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Uganda Decries Protectionism In Africa’s Aviation Industry

Uganda Airlines aircraft at Entebbe International Airport. Uganda Airlines has not expanded its routes due to alleged protectionism

Uganda is set to host the 55th African Airlines Association (AFRAA) Annual General Assembly this year, amidst complaints by the national carrier over alleged unfair trade practices in the aviation industry.

Uganda Airlines Chief Executive, Jennifer Bamuturaki lists bureaucracy by states as one of the impediments to its route expansion and the general growth of the African aviation industry.

Uganda Airlines has in recent times faced threats to its flights in some countries over the renewal of landing rights but has managed to have them resolved before disruptions.

The airline also has several pending requests for landing rights as it moves to increase its destination network in Africa and on the international scene.

Bamuturaki says that on top of her agenda as AFRAA President is to tackle such challenges as well as the single air-space initiative (Yamoussoukro Agreement) so as to improve the aviation connectivity on the continent, and hopes the November AGA will tackle them.

The Yamoussoukro agreement, an idea mooted more than two decades ago is aimed at ensuring that states allow airlines from within member states to operate through their airports with more rights than non-member state airlines.

However, this has never been realized and in 2018, the African Union facilitated the formation of the Single African Air Transport Market (SAATM), to enhance air connectivity across the continent, inducing competition and job creation.

To become operational, the concept needed at least 40 countries to sign up to it, at least by 2019.

However, to date, only 35 countries have signed up and committed and Uganda is one of the 20 yet to join the initiative.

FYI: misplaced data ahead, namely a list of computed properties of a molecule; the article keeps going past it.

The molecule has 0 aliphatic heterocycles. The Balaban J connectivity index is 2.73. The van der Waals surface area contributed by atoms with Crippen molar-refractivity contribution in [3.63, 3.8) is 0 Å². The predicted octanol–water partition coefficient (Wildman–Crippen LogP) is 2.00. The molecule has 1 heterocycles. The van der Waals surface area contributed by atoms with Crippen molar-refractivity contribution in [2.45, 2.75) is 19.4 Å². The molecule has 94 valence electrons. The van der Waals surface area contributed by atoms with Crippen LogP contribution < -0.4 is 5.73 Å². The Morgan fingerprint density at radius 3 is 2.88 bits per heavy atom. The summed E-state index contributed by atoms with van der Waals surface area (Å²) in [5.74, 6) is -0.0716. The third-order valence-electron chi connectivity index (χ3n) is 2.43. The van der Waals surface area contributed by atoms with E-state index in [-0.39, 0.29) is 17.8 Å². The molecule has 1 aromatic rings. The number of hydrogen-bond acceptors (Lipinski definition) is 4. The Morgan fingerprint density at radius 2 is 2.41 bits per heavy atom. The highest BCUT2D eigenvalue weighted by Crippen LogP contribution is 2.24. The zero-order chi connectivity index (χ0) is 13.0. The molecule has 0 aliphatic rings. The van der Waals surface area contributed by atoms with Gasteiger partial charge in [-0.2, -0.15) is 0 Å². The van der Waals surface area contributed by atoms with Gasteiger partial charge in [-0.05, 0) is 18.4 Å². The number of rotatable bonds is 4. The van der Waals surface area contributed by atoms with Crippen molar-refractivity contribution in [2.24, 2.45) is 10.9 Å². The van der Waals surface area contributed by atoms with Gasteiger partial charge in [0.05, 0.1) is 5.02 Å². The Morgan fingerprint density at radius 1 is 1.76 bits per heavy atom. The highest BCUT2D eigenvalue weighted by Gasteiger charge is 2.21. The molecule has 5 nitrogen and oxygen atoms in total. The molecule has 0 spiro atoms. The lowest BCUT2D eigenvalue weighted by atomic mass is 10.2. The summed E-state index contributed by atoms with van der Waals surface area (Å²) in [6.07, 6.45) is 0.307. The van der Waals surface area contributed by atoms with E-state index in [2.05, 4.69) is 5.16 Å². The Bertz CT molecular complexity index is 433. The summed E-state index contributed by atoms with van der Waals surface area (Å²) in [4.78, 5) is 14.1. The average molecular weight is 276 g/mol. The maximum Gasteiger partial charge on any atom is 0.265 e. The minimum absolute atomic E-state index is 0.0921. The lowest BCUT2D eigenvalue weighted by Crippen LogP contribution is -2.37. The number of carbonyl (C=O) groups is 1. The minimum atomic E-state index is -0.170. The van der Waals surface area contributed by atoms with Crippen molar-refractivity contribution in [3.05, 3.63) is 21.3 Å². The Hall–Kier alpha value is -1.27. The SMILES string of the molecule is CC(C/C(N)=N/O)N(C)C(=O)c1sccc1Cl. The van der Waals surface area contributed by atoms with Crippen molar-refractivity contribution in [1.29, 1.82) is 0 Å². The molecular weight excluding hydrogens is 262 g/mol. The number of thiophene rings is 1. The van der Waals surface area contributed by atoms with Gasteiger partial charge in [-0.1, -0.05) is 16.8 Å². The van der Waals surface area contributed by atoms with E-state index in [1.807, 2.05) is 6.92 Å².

But Abderahmane Berthe, the AFRAA Secretary General says even the signatories are yet to fully implement the decision’s provision, which is keeping the continent’s connectivity back.

The initiative mainly urges the states to grant Fifth Freedom Rights, the right or privilege, in respect of scheduled international air services, granted by one State to another State to put down and to take on, in the territory of the first State, traffic coming from or destined to a third State.

It is the freedom to carry traffic between two foreign countries on a flight that either originated in or is destined for the carrier’s home country.

Secretary General Berthe says the states, especially those with smaller airlines, are reluctant to adopt this because they are afraid of the likelihood that bigger airlines from other countries would outcompete them.

He, however, says the fear is uncalled for because, in regions where it is being applied, there have been no adverse consequences to any airlines.

General Edward Katumba Wamala, the Minister for Works and Transport, said it is such kinds of impediments that are keeping air travel in Africa very expensive. According to records, only 10 percent of Ugandans can afford an air ticket.

General Wamala says the aviation industry on the continent cannot grow when in some instances connectivity between African countries takes is impossible without stopping over in another continent.

The 55th AGA to be held at Munyonyo is expected to attract 500 delegates from African airlines companies but also aviation authorities from within and outside the continent, according to the hosts.

Wamala says the choice of Uganda to host, as well as the election of Bamuturaki as AFRAA president, give confidence to the airline that it is on the right path to development and that it should give a new incentive to market the company and the country internationally.


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